Banking industry publishes EU payments plan post-coronavirus
The European Credit Sector Associations (ECSAs), which collectively represent the banking industry, have published a paper laying out the policy direction for EU payments over the next five years, looking beyond the immediate challenges of coronavirus.
The paper puts a heavy emphasis on instant payments, as well as the “full” potential of regulations such as the Second Payments Services Directive (PSD2) and what lies beyond them.
It also urges debate on the “societal” responsibility banks face to keep branches open, as the move towards digital-only channels makes the operation of physical channels more costly.
And it briefly mentions the ECSA’s support for a common European approach to cryptocurrencies and digital assets, provided the impact on payments and financial stability is reviewed.
A sense of urgency in the plan is shaped by the fact that “European decision-makers” have “underlined payments” as politically important in strengthening the international role of the euro and improving “the sovereignty of Europe vis-à-vis global competitors”.
The ECSAs say that for their “ambitious and unprecedented” plan to materialise, they need banks to cough up “an extensive investment” for new payment solutions.
These new solutions will include the “full deployment” of instant payments across the continent, as well as the execution of the Pan European Payment System Initiative (Pepsi), which is already backed by the European Central Bank (ECB) as a competitive alternative to the dominance of Visa and Mastercard, as well as the creeping emergence of Asia’s Big Techs.
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To ensure Pepsi works, the paper tackles “the lack of interoperability” in clearing infrastructures across Europe, as well as the worry that not all personal and business accounts will be reachable under the new system.
“We are aware that some groundwork still needs to be done before the new, efficient and functionally rich European instant payments infrastructure can be used to bring new value and efficiency to the European economy,” the paper reads.
It therefore calls for “regulatory action” to ensure “maximum adherence” in Europe to the Single Euro Payments Area’s (SEPA) Instant Credit Transfer (SCT Inst) scheme, which was set up in 2017 to enable credit transfers within the SEPA area to be made in less than ten seconds.
It also urges the ECB to solve the infrastructure layer issues in the Clearing and Settlement Mechanisms (CSMs), so more banks can be reached across Europe.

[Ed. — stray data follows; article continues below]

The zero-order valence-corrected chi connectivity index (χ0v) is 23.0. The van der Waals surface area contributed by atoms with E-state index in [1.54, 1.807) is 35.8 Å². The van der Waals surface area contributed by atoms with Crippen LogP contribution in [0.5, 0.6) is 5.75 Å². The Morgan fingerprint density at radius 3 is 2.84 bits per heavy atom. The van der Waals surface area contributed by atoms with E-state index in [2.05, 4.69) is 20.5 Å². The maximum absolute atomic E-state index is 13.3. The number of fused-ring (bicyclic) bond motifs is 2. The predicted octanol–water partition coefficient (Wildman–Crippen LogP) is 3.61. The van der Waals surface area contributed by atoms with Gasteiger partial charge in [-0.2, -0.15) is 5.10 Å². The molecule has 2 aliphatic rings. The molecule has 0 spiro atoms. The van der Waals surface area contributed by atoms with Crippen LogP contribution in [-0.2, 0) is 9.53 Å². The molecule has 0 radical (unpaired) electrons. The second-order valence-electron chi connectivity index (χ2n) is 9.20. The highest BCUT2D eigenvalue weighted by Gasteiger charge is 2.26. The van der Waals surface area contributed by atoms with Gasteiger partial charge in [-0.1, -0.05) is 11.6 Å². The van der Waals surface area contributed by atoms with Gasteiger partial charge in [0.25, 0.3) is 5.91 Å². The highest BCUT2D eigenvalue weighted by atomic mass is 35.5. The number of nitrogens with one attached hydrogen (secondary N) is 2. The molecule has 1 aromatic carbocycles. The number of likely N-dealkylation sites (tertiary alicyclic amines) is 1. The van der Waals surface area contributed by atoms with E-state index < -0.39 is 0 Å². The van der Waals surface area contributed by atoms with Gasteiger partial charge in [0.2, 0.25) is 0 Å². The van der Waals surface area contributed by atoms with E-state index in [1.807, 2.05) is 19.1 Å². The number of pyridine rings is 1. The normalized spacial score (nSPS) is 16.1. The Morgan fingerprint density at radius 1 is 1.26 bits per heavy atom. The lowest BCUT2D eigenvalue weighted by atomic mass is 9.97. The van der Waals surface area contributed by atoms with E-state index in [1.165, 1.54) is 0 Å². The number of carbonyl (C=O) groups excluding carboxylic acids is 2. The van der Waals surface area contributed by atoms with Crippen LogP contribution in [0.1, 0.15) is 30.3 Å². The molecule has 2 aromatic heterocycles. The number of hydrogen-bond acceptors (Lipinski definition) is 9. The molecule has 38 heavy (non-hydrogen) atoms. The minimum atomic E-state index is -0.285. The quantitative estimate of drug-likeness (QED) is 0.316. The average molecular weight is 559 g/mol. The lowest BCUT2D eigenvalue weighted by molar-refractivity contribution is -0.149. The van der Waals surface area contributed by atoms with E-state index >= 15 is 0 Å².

Despite mention of regulatory involvement, the paper does later state that “overall, the ECSA members consider the current legal provisions are largely fit for purpose”.
The continued application of PSD2 is mentioned, as the industry is still yet to see big swathes of Europe implement open banking on a big scale like the UK and the Nordics.
“The full benefits of ‘open payments’ beyond PSD2 and further expansion of data sharing can only be reaped if done on the basis of mutual benefits and a fair distribution of value across market players,” the paper reads.
It insists “data sharing is not limited to financial services”, so as to ensure all players have an equal footing to compete.
The issue of financial inclusion with regards to going cashless is mentioned, focusing on the role bank branches play and how this should be debated so banks alone do not have to foot the bill for expensive physical channels.
But overall, the paper concludes by re-iterating its primary focus on real-time payments as “the basis” of everything else.
“There is a need to promote a European payment initiative that is globally recognised and that allows for EU companies to differentiate their payment offerings and allows for the reduction of dependency on a small number of global, non-European providers,” the paper concludes.
“The industry is committed to delivering the basic underlying infrastructure for instant payments as a basis for innovative payment solutions.”
The ECSAs are made up of the European Banking Federation (EBF), European Association of Co-operative Banks (EACB) and the European Savings and Retail Banking Group (ESBG).
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